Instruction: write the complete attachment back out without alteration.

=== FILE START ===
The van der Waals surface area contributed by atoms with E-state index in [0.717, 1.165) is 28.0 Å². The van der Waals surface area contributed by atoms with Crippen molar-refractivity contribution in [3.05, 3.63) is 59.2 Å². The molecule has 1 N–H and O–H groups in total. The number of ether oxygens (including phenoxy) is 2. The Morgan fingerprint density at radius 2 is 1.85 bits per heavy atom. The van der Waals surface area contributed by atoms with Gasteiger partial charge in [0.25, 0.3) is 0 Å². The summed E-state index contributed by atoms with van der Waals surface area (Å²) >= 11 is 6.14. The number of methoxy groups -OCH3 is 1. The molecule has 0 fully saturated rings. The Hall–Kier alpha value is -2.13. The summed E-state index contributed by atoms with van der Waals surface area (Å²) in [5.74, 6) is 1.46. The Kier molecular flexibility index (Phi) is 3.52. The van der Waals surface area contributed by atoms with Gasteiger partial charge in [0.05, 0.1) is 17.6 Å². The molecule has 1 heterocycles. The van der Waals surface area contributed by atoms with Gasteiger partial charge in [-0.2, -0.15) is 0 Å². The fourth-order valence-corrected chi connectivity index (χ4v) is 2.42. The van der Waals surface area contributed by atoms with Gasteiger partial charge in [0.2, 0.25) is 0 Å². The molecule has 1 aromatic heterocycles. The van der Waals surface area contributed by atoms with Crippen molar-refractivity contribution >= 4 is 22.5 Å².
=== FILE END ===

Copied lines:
The van der Waals surface area contributed by atoms with E-state index in [0.717, 1.165) is 28.0 Å². The van der Waals surface area contributed by atoms with Crippen molar-refractivity contribution in [3.05, 3.63) is 59.2 Å². The molecule has 1 N–H and O–H groups in total. The number of ether oxygens (including phenoxy) is 2. The Morgan fingerprint density at radius 2 is 1.85 bits per heavy atom. The van der Waals surface area contributed by atoms with Gasteiger partial charge in [0.25, 0.3) is 0 Å². The summed E-state index contributed by atoms with van der Waals surface area (Å²) >= 11 is 6.14. The number of methoxy groups -OCH3 is 1. The molecule has 0 fully saturated rings. The Hall–Kier alpha value is -2.13. The summed E-state index contributed by atoms with van der Waals surface area (Å²) in [5.74, 6) is 1.46. The Kier molecular flexibility index (Phi) is 3.52. The van der Waals surface area contributed by atoms with Gasteiger partial charge in [0.05, 0.1) is 17.6 Å². The molecule has 1 heterocycles. The van der Waals surface area contributed by atoms with Gasteiger partial charge in [-0.2, -0.15) is 0 Å². The fourth-order valence-corrected chi connectivity index (χ4v) is 2.42. The van der Waals surface area contributed by atoms with Gasteiger partial charge in [0.2, 0.25) is 0 Å². The molecule has 1 aromatic heterocycles. The van der Waals surface area contributed by atoms with Crippen molar-refractivity contribution >= 4 is 22.5 Å².